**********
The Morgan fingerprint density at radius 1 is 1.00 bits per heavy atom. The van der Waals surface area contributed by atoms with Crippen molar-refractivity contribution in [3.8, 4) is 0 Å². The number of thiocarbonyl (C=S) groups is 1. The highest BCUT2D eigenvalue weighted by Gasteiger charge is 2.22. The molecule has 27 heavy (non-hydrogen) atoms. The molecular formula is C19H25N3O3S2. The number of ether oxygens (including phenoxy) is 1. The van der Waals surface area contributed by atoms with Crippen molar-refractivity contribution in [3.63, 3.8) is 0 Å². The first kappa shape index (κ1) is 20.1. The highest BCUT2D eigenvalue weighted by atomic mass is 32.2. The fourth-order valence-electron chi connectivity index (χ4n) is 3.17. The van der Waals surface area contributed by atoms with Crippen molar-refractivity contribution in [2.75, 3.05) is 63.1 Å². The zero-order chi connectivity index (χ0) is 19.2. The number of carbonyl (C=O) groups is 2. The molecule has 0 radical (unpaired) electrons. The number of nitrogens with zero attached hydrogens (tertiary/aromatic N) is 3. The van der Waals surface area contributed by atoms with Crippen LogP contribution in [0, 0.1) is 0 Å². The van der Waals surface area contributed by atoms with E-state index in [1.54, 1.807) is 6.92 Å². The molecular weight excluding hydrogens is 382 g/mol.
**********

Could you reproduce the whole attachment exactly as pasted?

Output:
The Morgan fingerprint density at radius 1 is 1.00 bits per heavy atom. The van der Waals surface area contributed by atoms with Crippen molar-refractivity contribution in [3.8, 4) is 0 Å². The number of thiocarbonyl (C=S) groups is 1. The highest BCUT2D eigenvalue weighted by Gasteiger charge is 2.22. The molecule has 27 heavy (non-hydrogen) atoms. The molecular formula is C19H25N3O3S2. The number of ether oxygens (including phenoxy) is 1. The van der Waals surface area contributed by atoms with Crippen molar-refractivity contribution in [3.63, 3.8) is 0 Å². The first kappa shape index (κ1) is 20.1. The highest BCUT2D eigenvalue weighted by atomic mass is 32.2. The fourth-order valence-electron chi connectivity index (χ4n) is 3.17. The van der Waals surface area contributed by atoms with Crippen molar-refractivity contribution in [2.75, 3.05) is 63.1 Å². The zero-order chi connectivity index (χ0) is 19.2. The number of carbonyl (C=O) groups is 2. The molecule has 0 radical (unpaired) electrons. The number of nitrogens with zero attached hydrogens (tertiary/aromatic N) is 3. The van der Waals surface area contributed by atoms with Crippen LogP contribution in [0, 0.1) is 0 Å². The van der Waals surface area contributed by atoms with E-state index in [1.54, 1.807) is 6.92 Å². The molecular weight excluding hydrogens is 382 g/mol.